Doctor Who: Voyage Of The Damned Gift Set

Doctor Who Voyage Of The Damned Gift SetReleased in 2008, shortly after 2007’s epic-length Christmas special set on a spaceship called the Titanic, Character Options’ Voyage Of The Damned gift set introduced a new look and a new direction for the company’s multi-figure Doctor Who box sets. At a time when many toy companies (and their retail store customers) were looking to downsize their packaging in order to have more product on the shelves, the Voyage set scaled things up: all four figures are in a massive window box, affording front, top and bottom views of the products within, and an impressive double-sided paper insert. As usual, the exterior of the paper backing offers bios of the characters included; but the flipside of the insert offers an impressive still shot of the aforementioned spacefaring Titanic as a backdrop for the figures inside. In short, this set was one that could be enjoyed even if it was never opened.

Not that we here at ToyBox are likely to not open our toys, mind you. The Voyage set also offers brand new figures that are – or at least were – exclusive to this set: interplanetary waitress Astrid Peth (a very good likeness of big-name guest star Kylie Minogue, probably the first and only time that the pop superstar has ever been turned into an action figure), and two Heavenly Host droids, Voyage‘s elegant but deadly enemy army. A by-now-standard-issue tenth Doctor figure is included, but a golden opportunity was missed here: the figure of the Doctor is presented in his suit without his flowing overcoat, but in fact the Doctor barely appears like this at all in Voyage Of The Damned, instead sporting a sharp tuxedo (befitting the Titanic’s opulent surroundings) for all but the opening moments of the show. Rather than a slightly retooled figure of the Doctor – only a new body sculpt would’ve been required – we get a figure that’s more or less irrelevant to the episode around which the entire gift set is built.

The Tenth DoctorAstrid Peth

The other figures make up for it, however; the likeness of Kylie Minogue as Astrid is impressively close to the real person, and while I’m normally in agreement with the idea that action figures should be sculpted with a more-or-less neutral expression, Astrid’s smile suits the character just fine.

The Heavenly Hosts are identical; each sports a halo on its head, as well as a hand-held halo (in the episode, the Hosts removed their halos and used them as deadly airborne weapons, not unlike Xena’s chakram from Xena: Warrior Princess). Each Host also has jointed wings on its back; fitting in with the idea that the Hosts are mass-produced robots, the wings aren’t as delicate as, say, the similarly-jointed wings on the back of the Weeping Angel figure (from Blink). The Hosts have a striking appearance and are a welcome addition to my plastic pantheon of new series villains. If you think they look somewhat familiar, it’s worth noting that, in at least one pre-production design meeting, writer/showrunner Russell T. Davies explicitly stated that the Hosts are either Voc robots (from the Tom Baker classic Robots Of Death), or a variation/similar model thereof. The Hosts don’t look exactly like Vocs (which have their own figures in the sadly truncated classic series range), but there’s enough of a resemblence that I can report that they look great standing next to their forebears on the shelf.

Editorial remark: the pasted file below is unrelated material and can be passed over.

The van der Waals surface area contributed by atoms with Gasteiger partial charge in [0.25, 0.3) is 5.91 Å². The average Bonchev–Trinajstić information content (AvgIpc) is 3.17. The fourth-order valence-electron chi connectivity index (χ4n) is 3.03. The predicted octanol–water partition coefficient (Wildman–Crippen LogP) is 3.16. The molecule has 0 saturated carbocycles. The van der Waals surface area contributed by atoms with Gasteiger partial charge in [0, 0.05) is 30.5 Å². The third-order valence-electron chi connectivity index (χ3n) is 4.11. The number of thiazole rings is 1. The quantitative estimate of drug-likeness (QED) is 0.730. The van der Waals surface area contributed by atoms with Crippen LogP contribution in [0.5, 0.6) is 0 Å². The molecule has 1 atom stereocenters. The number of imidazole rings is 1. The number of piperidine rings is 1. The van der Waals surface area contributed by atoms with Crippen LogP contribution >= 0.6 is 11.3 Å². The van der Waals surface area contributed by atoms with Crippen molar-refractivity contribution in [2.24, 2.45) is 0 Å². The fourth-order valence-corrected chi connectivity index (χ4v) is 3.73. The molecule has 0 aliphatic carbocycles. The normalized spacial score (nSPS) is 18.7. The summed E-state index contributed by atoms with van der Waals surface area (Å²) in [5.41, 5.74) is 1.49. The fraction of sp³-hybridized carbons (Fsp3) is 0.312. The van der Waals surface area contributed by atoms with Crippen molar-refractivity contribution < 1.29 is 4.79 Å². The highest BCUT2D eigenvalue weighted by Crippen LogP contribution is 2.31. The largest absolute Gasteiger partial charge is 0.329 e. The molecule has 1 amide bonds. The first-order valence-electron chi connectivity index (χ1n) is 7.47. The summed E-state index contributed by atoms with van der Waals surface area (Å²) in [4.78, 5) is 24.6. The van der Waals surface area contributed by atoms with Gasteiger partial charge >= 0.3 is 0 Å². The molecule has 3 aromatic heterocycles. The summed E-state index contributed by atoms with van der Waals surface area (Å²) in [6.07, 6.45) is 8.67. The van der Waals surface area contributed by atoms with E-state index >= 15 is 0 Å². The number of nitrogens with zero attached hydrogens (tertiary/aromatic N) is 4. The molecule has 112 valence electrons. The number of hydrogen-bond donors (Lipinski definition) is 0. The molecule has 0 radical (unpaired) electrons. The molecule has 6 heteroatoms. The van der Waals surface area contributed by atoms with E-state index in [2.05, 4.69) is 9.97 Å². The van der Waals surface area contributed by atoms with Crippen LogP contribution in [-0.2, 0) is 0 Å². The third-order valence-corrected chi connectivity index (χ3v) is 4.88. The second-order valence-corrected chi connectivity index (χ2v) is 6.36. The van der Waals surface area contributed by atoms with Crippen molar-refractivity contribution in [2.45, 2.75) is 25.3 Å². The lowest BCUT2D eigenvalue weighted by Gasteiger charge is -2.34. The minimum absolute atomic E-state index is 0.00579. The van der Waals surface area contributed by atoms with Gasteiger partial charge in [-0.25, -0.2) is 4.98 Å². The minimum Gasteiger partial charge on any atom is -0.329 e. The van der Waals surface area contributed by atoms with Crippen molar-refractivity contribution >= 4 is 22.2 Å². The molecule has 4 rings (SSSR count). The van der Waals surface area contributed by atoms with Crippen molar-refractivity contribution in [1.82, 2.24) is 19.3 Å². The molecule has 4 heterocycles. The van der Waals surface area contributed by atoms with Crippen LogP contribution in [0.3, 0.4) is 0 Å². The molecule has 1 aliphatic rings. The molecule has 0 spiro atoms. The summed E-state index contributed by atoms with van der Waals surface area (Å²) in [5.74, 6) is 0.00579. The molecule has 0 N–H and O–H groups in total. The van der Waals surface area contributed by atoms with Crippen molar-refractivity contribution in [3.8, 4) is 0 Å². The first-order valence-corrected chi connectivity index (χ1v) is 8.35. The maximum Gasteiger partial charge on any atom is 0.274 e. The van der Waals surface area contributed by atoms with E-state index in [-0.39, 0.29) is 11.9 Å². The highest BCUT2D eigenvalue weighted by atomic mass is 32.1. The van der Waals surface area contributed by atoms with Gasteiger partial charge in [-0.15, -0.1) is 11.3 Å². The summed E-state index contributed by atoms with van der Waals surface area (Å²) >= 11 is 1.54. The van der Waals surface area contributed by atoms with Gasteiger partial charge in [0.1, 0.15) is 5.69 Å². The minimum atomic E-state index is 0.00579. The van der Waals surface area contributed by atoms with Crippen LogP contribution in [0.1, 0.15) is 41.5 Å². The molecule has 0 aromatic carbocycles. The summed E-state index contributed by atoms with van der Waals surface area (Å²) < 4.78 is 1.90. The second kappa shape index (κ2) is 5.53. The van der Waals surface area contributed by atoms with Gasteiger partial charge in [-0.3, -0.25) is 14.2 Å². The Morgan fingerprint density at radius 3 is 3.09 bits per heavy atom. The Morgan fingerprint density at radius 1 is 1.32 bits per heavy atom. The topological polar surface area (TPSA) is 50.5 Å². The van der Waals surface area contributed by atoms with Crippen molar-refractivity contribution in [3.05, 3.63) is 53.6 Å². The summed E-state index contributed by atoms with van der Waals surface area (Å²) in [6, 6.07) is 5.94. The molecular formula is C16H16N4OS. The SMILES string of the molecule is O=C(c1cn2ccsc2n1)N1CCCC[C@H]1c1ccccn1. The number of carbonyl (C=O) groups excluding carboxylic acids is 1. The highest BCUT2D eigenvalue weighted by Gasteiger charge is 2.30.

Heavenly HostsRobots of Heavenly Death?

Also included in the Voyage set is a Titanic life preserver ring, a dandy prop to chuck into your TARDIS console room playset if you want to recreate the Titanic’s collision with the TARDIS (Titanic not included; enlist the help of the family dog for this).


The figure of Astrid resurfaced in a second box set, featuring the new series companions, and a variant of Astrid (minus her frilly apron) has appeared as an individual figure. Not appearing as part of the Voyage Of The Damned gift set, but available individually, is another important character from this special: Bannakaffalatta (say it five times fast!). Seemingly a cross between Darth Maul and a tux-wearing dwarf, Bannakaffalatta was part of the final wave of figures from the fourth season. Cleverly, the figure includes a removable “tuxedo front” section, revealing his cyborg innards, and including Bannakaffalatta’s power core, which can be plugged into a receptable on the “cyborg” surface. Why that figure was held back for an individual release is unknown, but it’s the final piece of the Voyage Of The Damned puzzle, and makes for a great addition to the box set.

The impact of the Voyage Of The Damned set is considerable: every set since this one has followed the same packaging design (though the contents of the package – i.e. Daleks or Sontarans – as well as the sheer number of figures has dictated whether the subsequent packages were smaller or larger than this one). And almost every set since this one has included a box set exclusive figure – or at least a figure that was initially announced as an exclusive. Since this set has some fine new additions to the collection, it’s certainly not a bad trendsetter in that regard.